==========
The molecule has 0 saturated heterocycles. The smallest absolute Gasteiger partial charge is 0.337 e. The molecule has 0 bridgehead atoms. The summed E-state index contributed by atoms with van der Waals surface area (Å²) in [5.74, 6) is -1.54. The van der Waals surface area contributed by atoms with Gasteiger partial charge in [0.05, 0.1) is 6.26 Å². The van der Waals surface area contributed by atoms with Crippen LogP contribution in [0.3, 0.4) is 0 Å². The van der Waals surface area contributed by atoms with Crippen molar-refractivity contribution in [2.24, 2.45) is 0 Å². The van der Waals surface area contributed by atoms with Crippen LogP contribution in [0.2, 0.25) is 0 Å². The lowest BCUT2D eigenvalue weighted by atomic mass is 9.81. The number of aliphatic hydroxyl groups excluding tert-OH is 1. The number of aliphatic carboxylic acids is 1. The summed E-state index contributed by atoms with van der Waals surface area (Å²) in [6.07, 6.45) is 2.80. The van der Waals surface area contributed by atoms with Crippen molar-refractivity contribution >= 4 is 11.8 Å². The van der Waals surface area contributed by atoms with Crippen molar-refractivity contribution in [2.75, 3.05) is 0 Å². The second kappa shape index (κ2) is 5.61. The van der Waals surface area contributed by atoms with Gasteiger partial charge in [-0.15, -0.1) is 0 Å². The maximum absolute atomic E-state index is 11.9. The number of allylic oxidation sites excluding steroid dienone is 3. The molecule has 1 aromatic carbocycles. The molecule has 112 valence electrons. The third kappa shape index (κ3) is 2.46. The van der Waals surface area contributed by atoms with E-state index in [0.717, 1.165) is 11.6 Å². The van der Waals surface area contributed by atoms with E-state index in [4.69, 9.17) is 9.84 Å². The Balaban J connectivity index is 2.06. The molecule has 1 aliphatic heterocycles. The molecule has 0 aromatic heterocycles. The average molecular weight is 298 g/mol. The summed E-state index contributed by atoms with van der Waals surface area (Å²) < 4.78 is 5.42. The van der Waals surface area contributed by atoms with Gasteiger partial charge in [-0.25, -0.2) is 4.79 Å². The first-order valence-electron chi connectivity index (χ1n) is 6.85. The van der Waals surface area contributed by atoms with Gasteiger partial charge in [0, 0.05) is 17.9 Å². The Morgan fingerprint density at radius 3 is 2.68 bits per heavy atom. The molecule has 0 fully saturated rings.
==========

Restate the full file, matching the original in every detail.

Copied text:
The molecule has 0 saturated heterocycles. The smallest absolute Gasteiger partial charge is 0.337 e. The molecule has 0 bridgehead atoms. The summed E-state index contributed by atoms with van der Waals surface area (Å²) in [5.74, 6) is -1.54. The van der Waals surface area contributed by atoms with Gasteiger partial charge in [0.05, 0.1) is 6.26 Å². The van der Waals surface area contributed by atoms with Crippen LogP contribution in [0.3, 0.4) is 0 Å². The van der Waals surface area contributed by atoms with Crippen molar-refractivity contribution in [2.24, 2.45) is 0 Å². The van der Waals surface area contributed by atoms with Crippen LogP contribution in [0.2, 0.25) is 0 Å². The lowest BCUT2D eigenvalue weighted by atomic mass is 9.81. The number of aliphatic hydroxyl groups excluding tert-OH is 1. The number of aliphatic carboxylic acids is 1. The summed E-state index contributed by atoms with van der Waals surface area (Å²) in [6.07, 6.45) is 2.80. The van der Waals surface area contributed by atoms with Crippen molar-refractivity contribution >= 4 is 11.8 Å². The van der Waals surface area contributed by atoms with Crippen molar-refractivity contribution in [2.75, 3.05) is 0 Å². The second kappa shape index (κ2) is 5.61. The van der Waals surface area contributed by atoms with Gasteiger partial charge in [-0.15, -0.1) is 0 Å². The maximum absolute atomic E-state index is 11.9. The number of allylic oxidation sites excluding steroid dienone is 3. The molecule has 1 aromatic carbocycles. The molecule has 112 valence electrons. The third kappa shape index (κ3) is 2.46. The van der Waals surface area contributed by atoms with E-state index in [0.717, 1.165) is 11.6 Å². The van der Waals surface area contributed by atoms with E-state index in [4.69, 9.17) is 9.84 Å². The Balaban J connectivity index is 2.06. The molecule has 1 aliphatic heterocycles. The molecule has 0 aromatic heterocycles. The average molecular weight is 298 g/mol. The summed E-state index contributed by atoms with van der Waals surface area (Å²) < 4.78 is 5.42. The van der Waals surface area contributed by atoms with Gasteiger partial charge in [-0.25, -0.2) is 4.79 Å². The first-order valence-electron chi connectivity index (χ1n) is 6.85. The van der Waals surface area contributed by atoms with Gasteiger partial charge in [0, 0.05) is 17.9 Å². The Morgan fingerprint density at radius 3 is 2.68 bits per heavy atom. The molecule has 0 fully saturated rings.